Categories
ESSENTIALS Opinion

After Mugabe – ‘Not much has changed in HE’

Kudzai Mashininga
4 minute read

A year after the departure of Zimbabwe’s former president Robert Mugabe after 37 years in power, opinion is divided on how much progress the new government under Emmerson Mnangagwa has made in reforming the country’s struggling higher education sector.

Chairperson of the Parliamentary Portfolio Committee on Higher Education Daniel Molokele said there had been no significant changes in the sector as political interference in the running of higher education, corruption and chronic underfunding has continued under the country’s new leader.

“I would say there haven’t been any significant changes to differentiate between the previous and the present era. So we still need more time to see those promised changes, but one thing that I can clearly see is that in terms of budgeting, in terms of prioritising the higher education ministry, there is still a challenge. The ministry asked for a budget of US$900 million something in the national budget; it got a budget of US$380 million. So we are still underfunding higher education.”

Reforms

After coming to power, Mnangagwa introduced the Transitional Stabilisation Programme aimed at reinvigorating higher education and ensuring the system is relevant to the labour market. In March the government held a Higher and Tertiary Education Infrastructure Investment conference at which investors committed US$1.5 billion. The government is also working on establishing university towns and has pledged to set aside 1% of the country’s gross domestic product for research.

However, Molokele, who is a former student leader at the University of Zimbabwe, argues that institutional governance systems are still a problem, with university councils filled with political appointees who do not have real influence.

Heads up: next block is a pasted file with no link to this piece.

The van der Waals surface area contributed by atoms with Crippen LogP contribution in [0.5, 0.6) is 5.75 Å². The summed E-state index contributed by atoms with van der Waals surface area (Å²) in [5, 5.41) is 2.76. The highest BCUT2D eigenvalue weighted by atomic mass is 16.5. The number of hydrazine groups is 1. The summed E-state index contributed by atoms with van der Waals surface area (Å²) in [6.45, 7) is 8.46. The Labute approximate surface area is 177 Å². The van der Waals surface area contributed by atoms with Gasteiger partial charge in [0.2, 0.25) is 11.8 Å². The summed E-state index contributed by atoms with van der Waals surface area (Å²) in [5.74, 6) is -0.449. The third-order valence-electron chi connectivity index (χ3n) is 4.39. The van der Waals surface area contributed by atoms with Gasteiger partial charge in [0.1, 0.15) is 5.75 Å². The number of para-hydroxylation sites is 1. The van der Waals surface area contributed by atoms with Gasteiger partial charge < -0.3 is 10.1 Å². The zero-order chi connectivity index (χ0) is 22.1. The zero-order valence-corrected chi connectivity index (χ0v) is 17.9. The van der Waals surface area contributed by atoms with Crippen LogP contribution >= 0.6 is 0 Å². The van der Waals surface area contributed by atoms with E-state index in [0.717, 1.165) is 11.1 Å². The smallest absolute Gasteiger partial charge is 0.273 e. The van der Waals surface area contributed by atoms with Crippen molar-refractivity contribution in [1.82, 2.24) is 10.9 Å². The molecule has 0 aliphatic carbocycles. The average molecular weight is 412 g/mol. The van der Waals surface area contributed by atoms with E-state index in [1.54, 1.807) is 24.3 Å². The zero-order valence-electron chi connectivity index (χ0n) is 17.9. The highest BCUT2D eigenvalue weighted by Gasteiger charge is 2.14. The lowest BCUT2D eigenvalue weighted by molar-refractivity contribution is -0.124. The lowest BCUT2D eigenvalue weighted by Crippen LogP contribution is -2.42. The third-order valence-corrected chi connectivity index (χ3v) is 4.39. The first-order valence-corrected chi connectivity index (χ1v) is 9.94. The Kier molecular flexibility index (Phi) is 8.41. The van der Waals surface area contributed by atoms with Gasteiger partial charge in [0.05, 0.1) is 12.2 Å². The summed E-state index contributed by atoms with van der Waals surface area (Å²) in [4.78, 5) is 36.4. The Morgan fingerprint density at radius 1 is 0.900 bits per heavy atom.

Furthermore, the current situation, where the state president is also the chancellor of every state-run institution of higher learning, has been a recipe for disaster.

“Universities need less political influence and more emphasis on academic freedom,” he said.

“There is corruption in the administration of most institutions of higher learning. The vice-chancellors have a lot of power and they need to be more accountable,” he said.

Earlier this year, the vice-chancellor of the University of Zimbabwe (UZ), Professor Levi Nyagura, was suspended over the awarding of a Doctor of Philosophy degree in 2014 to the former first lady Grace Mugabe under controversial circumstances, and after lecturers from the department of sociology submitted a petition to the Zimbabwe Anti-Corruption Commission calling for the PhD to be revoked and nullified.

“We need to see more autonomy and independence in institutions of higher learning. We know that the University of Zimbabwe Amendment Act of 1990 changed the vice-chancellor from the chief academic to a chief disciplinarian and that trend then affected all the other universities run by the state. We need to see more academic freedom in Zimbabwe,” said Molekele.

Students ‘learn in fear’

Concerns have also been raised by students. In a position paperreleased in November, the Zimbabwe National Students Union (ZINASU) said under Mnangagwa students’ rights continue to be trampled upon and universities continue to arbitrarily suspend students.

The union said students learn in fear as their freedoms of association, and right to information and assembly, are not respected due to draconian colonial legislation which has been redefined by the current regime as institutional ordinances that seek to give unprecedented power to university authorities to expel and suspend students.

“Many UZ students are still serving their suspensions after the college executed the ordinance 31 to suspend them,” the statement said.

The statement said that after the Zimbabwe Ezekiel Guti University demonstration in Bindura, 50 students were suspended without a disciplinary hearing, which the union successfully challenged. There was also the National University of Science and Technology demonstration, where seven students were detained only for questioning the administration.

Soaring cost of living

ZINASU said Mnangagwa has failed to make higher education accessible as pledged by his administration as the cost of living soars.

In recent months, there has been a jump in prices of goods and services with some service providers demanding payment in foreign currency even though the majority of citizens are paid in local Zimbabwe bond notes.